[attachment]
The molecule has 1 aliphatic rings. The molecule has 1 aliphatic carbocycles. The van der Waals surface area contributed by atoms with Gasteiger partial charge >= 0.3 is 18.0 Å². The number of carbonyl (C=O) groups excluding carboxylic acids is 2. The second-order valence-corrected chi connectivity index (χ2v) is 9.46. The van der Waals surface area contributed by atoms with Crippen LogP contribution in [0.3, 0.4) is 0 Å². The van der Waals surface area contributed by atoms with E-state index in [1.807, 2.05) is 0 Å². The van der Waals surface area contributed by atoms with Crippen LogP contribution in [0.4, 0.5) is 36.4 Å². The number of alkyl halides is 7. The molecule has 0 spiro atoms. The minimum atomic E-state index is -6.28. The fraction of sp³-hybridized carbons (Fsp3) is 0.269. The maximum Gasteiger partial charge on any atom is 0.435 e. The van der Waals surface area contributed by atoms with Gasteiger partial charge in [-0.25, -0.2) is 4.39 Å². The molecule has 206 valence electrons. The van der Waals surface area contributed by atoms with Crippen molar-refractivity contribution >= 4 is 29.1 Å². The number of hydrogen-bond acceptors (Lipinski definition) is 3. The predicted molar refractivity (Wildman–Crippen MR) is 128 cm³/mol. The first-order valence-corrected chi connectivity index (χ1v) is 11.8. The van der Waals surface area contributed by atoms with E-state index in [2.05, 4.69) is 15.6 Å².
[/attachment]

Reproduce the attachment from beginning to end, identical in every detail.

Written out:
The molecule has 1 aliphatic rings. The molecule has 1 aliphatic carbocycles. The van der Waals surface area contributed by atoms with Gasteiger partial charge >= 0.3 is 18.0 Å². The number of carbonyl (C=O) groups excluding carboxylic acids is 2. The second-order valence-corrected chi connectivity index (χ2v) is 9.46. The van der Waals surface area contributed by atoms with Crippen LogP contribution in [0.3, 0.4) is 0 Å². The van der Waals surface area contributed by atoms with E-state index in [1.807, 2.05) is 0 Å². The van der Waals surface area contributed by atoms with Crippen LogP contribution in [0.4, 0.5) is 36.4 Å². The number of alkyl halides is 7. The molecule has 0 spiro atoms. The minimum atomic E-state index is -6.28. The fraction of sp³-hybridized carbons (Fsp3) is 0.269. The maximum Gasteiger partial charge on any atom is 0.435 e. The van der Waals surface area contributed by atoms with Gasteiger partial charge in [-0.25, -0.2) is 4.39 Å². The molecule has 206 valence electrons. The van der Waals surface area contributed by atoms with Crippen molar-refractivity contribution >= 4 is 29.1 Å². The number of hydrogen-bond acceptors (Lipinski definition) is 3. The predicted molar refractivity (Wildman–Crippen MR) is 128 cm³/mol. The first-order valence-corrected chi connectivity index (χ1v) is 11.8. The van der Waals surface area contributed by atoms with E-state index in [2.05, 4.69) is 15.6 Å².